So, rapid urbanization, changing family structures and increased older age are drivers in this growing challenge. Another is the demise of the mass shared experience, particularly in a increasingly secular and de-industrialised Europe.
Previous generations had lives characterized by high levels of shared experience with others. People – primarily men - worked together in factories, often doing exactly the same tasks as many of their colleagues. Their recreational lives were also shared by many of their peers – cinema, football matches, theatre – compared to now where the Internet and escalating ticket prices have put live entertainment beyond the budget of many. Growing up in Scotland in the 1960s and 70s we had three TV channels and you could guarantee that at school or work on Monday morning most people would have watched the same programme as you on Saturday night.
Perhaps due to the lack of other options, there were higher participation levels in societies and clubs. Again, these reinforced a sense of participation and belonging, and in his seminal book Bowling Alone, Robert D. Putnam explored the collapse of this kind of shared experience in the US, and its implications for society.
The Sunday Assembly
Although this aspect of US society mirrors developments in Europe, there is one major participative activity that separates the two – attending religious services. In Europe, the collapse in church attendance amongst Christians is one of the most marked shifts in the post-war era. Whilst attendance at religious services remains a central component of Europe’s rising number of non-Christians, church attendance is in steep decline throughout the continent, even in the Catholic heartlands of Italy and Spain.
An interesting – and entertaining - response to this has been the development of an innovative pilot project called the Sunday Assembly. This social enterprise, which began in London and is now established in 187 cities across Europe, brings people together on Sunday mornings to celebrate the shared joy of being alive, without the inconvenient element of God. Sanderson Jones, who convenes the ceremonies with his business partner Pippa Jones, argues that people long for the shared experience of celebrating life, alongside the rituals that mark key transition stages, despite the fact that they struggle to believe in God.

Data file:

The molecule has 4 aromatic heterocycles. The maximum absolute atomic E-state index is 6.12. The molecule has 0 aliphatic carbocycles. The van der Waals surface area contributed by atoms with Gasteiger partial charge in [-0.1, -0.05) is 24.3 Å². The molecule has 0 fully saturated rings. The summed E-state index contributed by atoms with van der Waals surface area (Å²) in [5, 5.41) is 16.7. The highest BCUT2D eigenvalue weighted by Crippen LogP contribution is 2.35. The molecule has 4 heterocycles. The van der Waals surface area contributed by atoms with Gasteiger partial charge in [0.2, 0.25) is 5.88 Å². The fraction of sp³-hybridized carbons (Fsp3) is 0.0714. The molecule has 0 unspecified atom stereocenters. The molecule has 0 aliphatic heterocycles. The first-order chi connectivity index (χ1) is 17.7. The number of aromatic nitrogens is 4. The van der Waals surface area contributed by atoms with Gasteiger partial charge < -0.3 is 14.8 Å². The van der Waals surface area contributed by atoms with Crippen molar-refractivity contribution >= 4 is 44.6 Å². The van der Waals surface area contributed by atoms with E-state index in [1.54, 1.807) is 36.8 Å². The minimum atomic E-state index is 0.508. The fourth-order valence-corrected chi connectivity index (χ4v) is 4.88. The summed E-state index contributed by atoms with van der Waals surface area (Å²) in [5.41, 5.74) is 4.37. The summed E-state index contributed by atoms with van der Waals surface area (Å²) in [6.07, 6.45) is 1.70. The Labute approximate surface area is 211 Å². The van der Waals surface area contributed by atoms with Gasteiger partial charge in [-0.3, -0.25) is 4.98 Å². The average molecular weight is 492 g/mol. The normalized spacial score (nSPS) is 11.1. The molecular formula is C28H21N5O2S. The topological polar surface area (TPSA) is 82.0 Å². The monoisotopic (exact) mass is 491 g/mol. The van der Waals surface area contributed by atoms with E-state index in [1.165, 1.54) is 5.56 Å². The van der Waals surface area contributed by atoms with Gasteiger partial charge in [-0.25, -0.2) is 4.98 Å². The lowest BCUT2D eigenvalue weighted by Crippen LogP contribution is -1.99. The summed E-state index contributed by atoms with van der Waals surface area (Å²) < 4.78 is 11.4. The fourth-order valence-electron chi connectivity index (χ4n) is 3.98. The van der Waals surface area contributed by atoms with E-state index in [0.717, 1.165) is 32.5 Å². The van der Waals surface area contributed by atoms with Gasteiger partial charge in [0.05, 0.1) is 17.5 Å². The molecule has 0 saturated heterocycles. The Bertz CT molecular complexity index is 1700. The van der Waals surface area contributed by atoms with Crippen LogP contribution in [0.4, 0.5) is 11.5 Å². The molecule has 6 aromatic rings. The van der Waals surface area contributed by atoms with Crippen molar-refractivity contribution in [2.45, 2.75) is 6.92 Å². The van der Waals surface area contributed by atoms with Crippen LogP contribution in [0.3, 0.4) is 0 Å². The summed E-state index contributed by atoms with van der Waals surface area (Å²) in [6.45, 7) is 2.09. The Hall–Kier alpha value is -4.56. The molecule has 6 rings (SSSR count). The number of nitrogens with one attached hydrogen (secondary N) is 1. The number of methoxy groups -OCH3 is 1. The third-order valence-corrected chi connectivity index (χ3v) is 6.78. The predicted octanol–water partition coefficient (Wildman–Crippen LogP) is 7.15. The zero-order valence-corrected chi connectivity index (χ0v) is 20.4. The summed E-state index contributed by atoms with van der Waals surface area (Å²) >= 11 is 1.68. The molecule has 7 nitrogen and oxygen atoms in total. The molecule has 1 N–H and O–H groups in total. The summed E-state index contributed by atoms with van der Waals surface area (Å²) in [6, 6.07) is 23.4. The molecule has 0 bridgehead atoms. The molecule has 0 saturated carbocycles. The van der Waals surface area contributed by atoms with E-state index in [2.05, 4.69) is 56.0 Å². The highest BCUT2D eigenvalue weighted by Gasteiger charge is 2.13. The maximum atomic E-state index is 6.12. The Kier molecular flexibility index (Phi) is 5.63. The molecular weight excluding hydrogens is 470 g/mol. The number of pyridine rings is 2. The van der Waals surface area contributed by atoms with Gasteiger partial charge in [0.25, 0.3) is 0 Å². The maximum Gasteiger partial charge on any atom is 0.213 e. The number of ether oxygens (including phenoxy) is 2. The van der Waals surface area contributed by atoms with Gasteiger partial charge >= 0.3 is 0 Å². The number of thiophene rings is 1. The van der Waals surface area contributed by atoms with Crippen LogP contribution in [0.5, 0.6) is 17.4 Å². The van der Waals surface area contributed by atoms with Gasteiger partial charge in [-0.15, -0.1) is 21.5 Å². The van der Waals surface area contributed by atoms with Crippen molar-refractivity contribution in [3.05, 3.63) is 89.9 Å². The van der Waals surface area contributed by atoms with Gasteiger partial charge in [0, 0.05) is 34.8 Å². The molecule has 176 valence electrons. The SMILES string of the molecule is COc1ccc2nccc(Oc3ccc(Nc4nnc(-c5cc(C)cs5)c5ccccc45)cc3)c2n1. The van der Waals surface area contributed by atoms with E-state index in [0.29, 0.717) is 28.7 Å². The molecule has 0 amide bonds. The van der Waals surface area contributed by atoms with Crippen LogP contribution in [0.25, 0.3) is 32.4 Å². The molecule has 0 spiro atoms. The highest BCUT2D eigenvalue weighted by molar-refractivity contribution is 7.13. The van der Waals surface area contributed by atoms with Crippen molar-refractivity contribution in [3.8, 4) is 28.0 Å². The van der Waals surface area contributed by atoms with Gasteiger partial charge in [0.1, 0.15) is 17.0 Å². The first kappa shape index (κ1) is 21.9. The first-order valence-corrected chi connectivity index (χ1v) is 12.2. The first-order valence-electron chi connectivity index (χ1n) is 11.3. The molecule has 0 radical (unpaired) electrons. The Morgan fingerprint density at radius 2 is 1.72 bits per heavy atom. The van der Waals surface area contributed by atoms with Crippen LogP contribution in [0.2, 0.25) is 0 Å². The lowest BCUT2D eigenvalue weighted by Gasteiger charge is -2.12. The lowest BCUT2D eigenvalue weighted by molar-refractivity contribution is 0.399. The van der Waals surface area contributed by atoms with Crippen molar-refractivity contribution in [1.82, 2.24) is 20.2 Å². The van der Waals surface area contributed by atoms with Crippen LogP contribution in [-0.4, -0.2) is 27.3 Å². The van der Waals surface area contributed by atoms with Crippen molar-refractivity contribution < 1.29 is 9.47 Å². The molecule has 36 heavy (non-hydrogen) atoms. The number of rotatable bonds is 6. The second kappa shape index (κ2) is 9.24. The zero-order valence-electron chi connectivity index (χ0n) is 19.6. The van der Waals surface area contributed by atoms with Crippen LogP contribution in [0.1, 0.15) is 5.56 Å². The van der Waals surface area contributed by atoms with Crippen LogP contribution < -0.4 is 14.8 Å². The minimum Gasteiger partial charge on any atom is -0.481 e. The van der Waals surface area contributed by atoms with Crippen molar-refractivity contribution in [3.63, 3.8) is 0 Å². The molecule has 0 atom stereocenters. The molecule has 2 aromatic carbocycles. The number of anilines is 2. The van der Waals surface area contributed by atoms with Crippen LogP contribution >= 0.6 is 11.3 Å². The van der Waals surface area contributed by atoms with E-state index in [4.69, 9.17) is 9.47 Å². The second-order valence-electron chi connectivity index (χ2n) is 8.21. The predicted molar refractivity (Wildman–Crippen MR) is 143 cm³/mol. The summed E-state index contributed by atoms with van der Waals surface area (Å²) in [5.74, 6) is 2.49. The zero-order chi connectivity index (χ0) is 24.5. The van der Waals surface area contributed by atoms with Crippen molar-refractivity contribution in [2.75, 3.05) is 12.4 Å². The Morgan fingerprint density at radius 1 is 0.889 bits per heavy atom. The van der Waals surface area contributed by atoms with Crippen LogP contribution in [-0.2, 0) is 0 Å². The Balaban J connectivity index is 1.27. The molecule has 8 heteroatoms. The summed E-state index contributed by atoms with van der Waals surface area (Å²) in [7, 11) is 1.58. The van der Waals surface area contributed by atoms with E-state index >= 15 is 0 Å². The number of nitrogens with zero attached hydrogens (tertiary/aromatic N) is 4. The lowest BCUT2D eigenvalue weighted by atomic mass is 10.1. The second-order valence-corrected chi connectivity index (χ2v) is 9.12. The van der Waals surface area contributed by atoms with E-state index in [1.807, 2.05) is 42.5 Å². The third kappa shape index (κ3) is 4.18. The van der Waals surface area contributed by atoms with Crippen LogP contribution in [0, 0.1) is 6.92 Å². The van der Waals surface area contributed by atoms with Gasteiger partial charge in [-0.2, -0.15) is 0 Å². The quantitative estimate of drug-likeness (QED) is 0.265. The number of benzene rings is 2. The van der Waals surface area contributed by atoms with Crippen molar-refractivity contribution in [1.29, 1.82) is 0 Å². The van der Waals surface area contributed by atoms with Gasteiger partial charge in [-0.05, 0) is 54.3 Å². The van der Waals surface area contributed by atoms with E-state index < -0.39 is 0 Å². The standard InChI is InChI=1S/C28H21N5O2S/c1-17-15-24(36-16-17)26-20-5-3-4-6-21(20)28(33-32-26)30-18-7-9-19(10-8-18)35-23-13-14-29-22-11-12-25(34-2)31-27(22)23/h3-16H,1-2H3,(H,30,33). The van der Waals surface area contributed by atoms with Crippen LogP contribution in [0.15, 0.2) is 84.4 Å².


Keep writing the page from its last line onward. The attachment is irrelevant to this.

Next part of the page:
Tabloid newspapers have had a field day with the Sunday Assembly, labeling it as the ‘Atheists Church’ but deep down its success reflects the loneliness of modern life, particularly in cities, and people’s thirst for communal experiences with their brothers and sisters.
Healthy connected ageing
To some of us, it was no surprise that the recent Bloomberg Challenge was won by a project aimed at tackling dementia and isolation amongst older people. It was also little surprise that it was won by Barcelona, which is growing a strong reputation of every kind of innovation, after winning the European Commission’s European Capital of Innovation Award earlier in the year.
Their winning Bloomberg concept is interesting in the context of our discussion about social media and isolation, because it proposes to strengthen older people’s networks through technology. At its heart, the proposal seeks to build a trust network linking vulnerable older people, adapting technology more commonly associated with teenagers. But the challenge it addresses is the increasing number of vulnerable older people and, even in socially cohesive Barcelona, the need to strengthen their support networks.
Healthy Ageing Cities
As URBACT enters a new programming period, we might expect to see more proposals focusing on older people, and tackling issues such as loneliness and dementia.
URBACT II has had two projects with this focus, interestingly both led by Italian cities. The first, Active AGE was led by Rome between 2009 and 2011. These second, Healthy Ageing cities, was a pilot transfer network led by the city of Udine. The latter explored the extent to which Udine’s model of supporting older people could be transferred to four other cities – Edinburgh, Brighton and Hove, Grand Poitiers and Klaipeda.
Unlike the Barcelona model, the Udine practice relies on a framework of social activities – walking clubs, urban orchards and intergenerational IT events – to stimulate and connect its older citizens. The model is also predicated on using big data to improve intelligence levels on both the location of older residents and to map their changing support needs.
It transpires that Udine, although the ‘giving city’ is also learning from its partners, each of whom has already been tackling the issue of supporting older people in its own way. Looking ahead to the next programming period, this is a theme likely to grown in importance, as cities look to adapt to the needs of the growing proportions of older people in our communities.
By Eddy Adams, URBACT Thematic Expert
Photo credits: gualtiero and Melbourne Sunday Assembly
Active AGE - URBACT network minisite
Healthy Ageing - URBACT network minisite
Submitted by Eddy Adams on